There are some nice images from this weekend’s action in Spain.  I particularly like the one of Alaves’ Takashi Inui  (‘Taka’ to his friends) being hugged at the end of the game by his ex-team-mates from Eibar, even though he’d just scored against them and celebrated the goal,  breaking the unspoken Spanish law which states: ‘Thou shalt not celebrate a goal against thy ex-team-mates unless thou hast not played for said team for some time and/or thou hast left in a cloud of pissed-offness’.  Inui, polite to a fault as the Japanese tend to be, begged for forgiveness after the game but decided not to commit suicide on his ceremonial sword – possibly because the result was 1-1 but also because his departure from Eibar to Betis at the end of last season was conducted in perfectly amicable circumstances. In fact Inui failed miserably at Betis, despite the fact that his style of play suited theirs, clearly one of the reasons  why Quique Setién fancied him, only to subsequently leave him rotting on the bench. Continue reading “The Horny Zombies of Getafe”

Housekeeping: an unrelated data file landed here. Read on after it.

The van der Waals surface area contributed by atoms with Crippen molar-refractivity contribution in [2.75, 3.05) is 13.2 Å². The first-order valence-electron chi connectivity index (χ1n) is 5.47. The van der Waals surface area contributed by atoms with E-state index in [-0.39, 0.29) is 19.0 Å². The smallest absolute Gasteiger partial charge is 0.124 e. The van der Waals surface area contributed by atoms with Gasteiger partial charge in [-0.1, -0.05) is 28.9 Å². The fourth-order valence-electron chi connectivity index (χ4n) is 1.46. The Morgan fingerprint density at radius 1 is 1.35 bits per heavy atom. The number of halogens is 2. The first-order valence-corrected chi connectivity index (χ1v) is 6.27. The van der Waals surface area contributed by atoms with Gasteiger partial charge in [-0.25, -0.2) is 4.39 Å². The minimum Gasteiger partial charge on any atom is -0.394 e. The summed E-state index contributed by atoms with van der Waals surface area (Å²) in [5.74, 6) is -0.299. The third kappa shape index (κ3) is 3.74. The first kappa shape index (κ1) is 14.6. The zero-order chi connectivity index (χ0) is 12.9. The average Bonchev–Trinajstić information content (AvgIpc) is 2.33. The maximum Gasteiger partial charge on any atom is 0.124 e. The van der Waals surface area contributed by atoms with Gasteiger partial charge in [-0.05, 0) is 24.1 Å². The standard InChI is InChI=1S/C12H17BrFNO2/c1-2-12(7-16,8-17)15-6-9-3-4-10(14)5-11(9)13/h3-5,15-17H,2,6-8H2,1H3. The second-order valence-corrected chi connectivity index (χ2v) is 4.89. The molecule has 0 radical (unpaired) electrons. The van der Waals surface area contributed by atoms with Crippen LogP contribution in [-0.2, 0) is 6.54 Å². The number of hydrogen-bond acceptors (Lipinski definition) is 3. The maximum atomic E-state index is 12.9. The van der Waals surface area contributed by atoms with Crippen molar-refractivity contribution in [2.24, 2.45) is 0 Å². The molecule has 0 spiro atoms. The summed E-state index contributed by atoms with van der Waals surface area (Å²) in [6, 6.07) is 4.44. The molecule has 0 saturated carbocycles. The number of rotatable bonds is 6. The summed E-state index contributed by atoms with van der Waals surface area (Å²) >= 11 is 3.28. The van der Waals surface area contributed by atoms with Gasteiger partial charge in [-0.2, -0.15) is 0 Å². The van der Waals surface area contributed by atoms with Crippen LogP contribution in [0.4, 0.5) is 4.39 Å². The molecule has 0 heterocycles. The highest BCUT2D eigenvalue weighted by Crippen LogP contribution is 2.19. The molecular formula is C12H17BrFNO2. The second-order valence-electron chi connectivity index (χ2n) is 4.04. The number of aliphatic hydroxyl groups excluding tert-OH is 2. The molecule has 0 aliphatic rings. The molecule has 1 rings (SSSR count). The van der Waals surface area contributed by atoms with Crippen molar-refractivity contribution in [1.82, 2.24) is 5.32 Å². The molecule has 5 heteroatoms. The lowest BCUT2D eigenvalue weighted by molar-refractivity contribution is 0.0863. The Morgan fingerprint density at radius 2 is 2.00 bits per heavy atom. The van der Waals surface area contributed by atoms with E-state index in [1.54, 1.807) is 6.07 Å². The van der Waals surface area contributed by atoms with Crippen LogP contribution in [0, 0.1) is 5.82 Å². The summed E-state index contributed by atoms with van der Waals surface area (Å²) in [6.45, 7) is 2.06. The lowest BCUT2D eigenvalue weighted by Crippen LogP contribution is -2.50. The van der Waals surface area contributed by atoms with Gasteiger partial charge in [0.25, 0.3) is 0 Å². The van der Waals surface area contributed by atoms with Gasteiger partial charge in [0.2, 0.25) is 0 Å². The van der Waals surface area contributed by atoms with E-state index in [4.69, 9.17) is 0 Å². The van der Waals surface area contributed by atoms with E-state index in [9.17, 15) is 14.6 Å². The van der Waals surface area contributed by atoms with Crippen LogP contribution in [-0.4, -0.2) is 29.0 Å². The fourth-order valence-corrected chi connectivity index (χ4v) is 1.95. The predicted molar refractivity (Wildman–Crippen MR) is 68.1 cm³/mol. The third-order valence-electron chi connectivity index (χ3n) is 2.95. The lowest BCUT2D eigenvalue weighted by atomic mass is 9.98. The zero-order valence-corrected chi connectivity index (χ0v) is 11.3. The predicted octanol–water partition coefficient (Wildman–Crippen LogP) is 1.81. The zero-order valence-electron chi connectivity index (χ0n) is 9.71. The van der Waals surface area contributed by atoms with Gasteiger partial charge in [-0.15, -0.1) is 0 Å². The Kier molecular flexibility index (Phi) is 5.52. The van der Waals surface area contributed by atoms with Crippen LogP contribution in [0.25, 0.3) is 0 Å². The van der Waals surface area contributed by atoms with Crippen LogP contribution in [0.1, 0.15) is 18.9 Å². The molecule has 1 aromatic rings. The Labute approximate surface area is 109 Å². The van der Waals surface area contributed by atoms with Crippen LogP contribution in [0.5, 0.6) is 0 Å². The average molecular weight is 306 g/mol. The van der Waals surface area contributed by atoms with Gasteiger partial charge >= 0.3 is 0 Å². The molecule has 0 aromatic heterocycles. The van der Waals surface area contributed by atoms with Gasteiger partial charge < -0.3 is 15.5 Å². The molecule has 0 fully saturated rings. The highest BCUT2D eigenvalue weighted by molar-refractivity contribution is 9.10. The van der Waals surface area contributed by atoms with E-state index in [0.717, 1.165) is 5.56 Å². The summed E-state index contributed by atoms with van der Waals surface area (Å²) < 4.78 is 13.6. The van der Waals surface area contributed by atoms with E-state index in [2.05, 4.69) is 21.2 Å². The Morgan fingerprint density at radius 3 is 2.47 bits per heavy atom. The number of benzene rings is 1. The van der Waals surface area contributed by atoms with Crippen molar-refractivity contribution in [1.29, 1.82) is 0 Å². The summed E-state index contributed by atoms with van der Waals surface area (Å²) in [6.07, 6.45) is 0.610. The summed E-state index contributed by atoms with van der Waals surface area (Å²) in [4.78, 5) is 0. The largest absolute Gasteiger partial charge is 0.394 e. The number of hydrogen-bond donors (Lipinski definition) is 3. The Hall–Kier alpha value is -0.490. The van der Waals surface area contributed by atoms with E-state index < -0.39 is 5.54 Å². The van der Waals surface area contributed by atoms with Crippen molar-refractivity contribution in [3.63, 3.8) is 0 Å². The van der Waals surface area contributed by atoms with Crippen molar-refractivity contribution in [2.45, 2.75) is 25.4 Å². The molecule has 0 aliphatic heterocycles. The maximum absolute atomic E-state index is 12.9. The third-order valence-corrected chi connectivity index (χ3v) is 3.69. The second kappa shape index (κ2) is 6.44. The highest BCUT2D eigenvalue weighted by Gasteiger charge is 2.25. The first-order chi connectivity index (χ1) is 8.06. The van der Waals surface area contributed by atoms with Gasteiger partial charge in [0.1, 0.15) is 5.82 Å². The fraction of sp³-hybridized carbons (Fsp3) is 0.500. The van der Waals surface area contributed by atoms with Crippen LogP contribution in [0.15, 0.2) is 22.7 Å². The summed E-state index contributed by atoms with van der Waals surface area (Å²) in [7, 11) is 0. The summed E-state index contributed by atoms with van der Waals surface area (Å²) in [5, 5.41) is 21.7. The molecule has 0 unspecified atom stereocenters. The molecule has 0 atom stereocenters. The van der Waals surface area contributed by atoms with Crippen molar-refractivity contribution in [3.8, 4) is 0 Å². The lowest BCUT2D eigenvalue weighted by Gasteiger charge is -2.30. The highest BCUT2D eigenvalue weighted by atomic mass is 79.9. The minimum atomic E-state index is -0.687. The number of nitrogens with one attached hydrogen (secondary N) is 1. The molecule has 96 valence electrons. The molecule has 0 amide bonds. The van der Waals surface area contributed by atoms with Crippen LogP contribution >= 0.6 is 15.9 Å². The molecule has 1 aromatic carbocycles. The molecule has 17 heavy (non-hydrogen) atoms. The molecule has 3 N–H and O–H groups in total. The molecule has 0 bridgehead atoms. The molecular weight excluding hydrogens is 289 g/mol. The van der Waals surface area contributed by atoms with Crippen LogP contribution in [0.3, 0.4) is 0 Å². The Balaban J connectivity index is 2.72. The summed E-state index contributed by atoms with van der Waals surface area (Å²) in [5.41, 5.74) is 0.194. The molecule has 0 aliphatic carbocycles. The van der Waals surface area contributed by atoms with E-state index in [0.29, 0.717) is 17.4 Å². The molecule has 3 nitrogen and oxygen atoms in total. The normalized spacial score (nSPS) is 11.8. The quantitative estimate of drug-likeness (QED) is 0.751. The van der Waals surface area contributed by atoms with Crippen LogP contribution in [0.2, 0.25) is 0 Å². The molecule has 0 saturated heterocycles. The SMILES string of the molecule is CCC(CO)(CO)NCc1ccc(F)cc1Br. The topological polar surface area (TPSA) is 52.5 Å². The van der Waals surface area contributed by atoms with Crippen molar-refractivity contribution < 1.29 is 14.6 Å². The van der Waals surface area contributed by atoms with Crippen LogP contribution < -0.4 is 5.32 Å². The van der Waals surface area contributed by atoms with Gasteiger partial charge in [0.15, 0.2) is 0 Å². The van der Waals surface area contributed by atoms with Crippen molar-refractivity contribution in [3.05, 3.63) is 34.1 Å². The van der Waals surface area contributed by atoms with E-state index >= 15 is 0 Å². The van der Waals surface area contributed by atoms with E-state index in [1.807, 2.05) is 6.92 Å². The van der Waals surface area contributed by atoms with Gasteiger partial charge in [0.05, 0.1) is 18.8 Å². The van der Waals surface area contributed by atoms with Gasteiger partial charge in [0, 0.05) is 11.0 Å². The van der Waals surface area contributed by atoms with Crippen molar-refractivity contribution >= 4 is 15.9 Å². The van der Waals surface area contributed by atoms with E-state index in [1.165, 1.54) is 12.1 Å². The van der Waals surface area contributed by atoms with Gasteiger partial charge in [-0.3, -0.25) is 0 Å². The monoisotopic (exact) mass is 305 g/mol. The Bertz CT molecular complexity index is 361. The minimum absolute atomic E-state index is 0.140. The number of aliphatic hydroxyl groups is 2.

All you need is hope and love

There’s plenty to talk about this weekend, although many columns have already been filled regarding the ‘clásico week’.  The problem, however, with too much focus on the terrible twins is that it can detract from other worthy stuff in Spain, of which there was plenty at the weekend. Continue reading “All you need is hope and love”

Shakespeare Terminator

When talking of Messi, as I’m going to do, it probably helps to bring in Shakespeare – not that Messi is an avid reader of the Bard, preferring as he does the instruction book to the PS4, which he claims was the last book he read.  This is a shame because in Sonnet 48 there’s a neat little couplet that goes:

“Dear killer, spare not thy sweet cruel shot / A kind of grace it is to kill with speed.” Continue reading “Shakespeare Terminator”

Place your bets

If you’re somewhat familiar with betting on Spanish football, you probably know that if you want to make some cash on a top LaLiga team not winning its weekend match, you must wait until the do or die part of the Champions League starts. Key players are rested, the general mindset of the team is not quite focused on what the weekend match means, even the fans are not totally considering the importance of the three points at stake… until it’s too late. Continue reading “Place your bets”

Four score and ten